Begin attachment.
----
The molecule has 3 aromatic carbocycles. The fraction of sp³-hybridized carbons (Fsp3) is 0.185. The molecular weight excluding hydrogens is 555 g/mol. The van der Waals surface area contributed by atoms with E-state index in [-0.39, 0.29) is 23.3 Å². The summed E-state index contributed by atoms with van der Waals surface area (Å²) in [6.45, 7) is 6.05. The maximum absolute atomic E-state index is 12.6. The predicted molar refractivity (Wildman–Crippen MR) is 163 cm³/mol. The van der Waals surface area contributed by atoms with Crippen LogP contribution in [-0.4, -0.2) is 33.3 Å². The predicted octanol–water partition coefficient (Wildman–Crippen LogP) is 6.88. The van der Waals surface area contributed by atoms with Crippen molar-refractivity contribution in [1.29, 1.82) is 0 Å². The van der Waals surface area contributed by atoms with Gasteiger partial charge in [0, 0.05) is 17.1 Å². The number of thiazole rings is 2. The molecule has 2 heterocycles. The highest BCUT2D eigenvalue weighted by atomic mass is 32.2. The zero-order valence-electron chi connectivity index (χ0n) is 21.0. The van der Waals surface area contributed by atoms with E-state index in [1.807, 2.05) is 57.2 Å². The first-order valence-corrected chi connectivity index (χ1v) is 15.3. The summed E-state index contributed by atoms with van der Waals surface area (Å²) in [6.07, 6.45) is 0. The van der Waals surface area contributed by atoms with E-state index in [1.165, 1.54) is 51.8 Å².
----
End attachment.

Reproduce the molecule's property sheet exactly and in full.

The molecule has 3 aromatic carbocycles. The fraction of sp³-hybridized carbons (Fsp3) is 0.185. The molecular weight excluding hydrogens is 555 g/mol. The van der Waals surface area contributed by atoms with E-state index in [-0.39, 0.29) is 23.3 Å². The summed E-state index contributed by atoms with van der Waals surface area (Å²) in [6.45, 7) is 6.05. The maximum absolute atomic E-state index is 12.6. The predicted molar refractivity (Wildman–Crippen MR) is 163 cm³/mol. The van der Waals surface area contributed by atoms with Crippen LogP contribution in [-0.4, -0.2) is 33.3 Å². The predicted octanol–water partition coefficient (Wildman–Crippen LogP) is 6.88. The van der Waals surface area contributed by atoms with Crippen molar-refractivity contribution in [1.29, 1.82) is 0 Å². The van der Waals surface area contributed by atoms with Gasteiger partial charge in [0, 0.05) is 17.1 Å². The number of thiazole rings is 2. The molecule has 2 heterocycles. The highest BCUT2D eigenvalue weighted by atomic mass is 32.2. The zero-order valence-electron chi connectivity index (χ0n) is 21.0. The van der Waals surface area contributed by atoms with E-state index in [1.807, 2.05) is 57.2 Å². The first-order valence-corrected chi connectivity index (χ1v) is 15.3. The summed E-state index contributed by atoms with van der Waals surface area (Å²) in [6.07, 6.45) is 0. The van der Waals surface area contributed by atoms with E-state index in [1.165, 1.54) is 51.8 Å².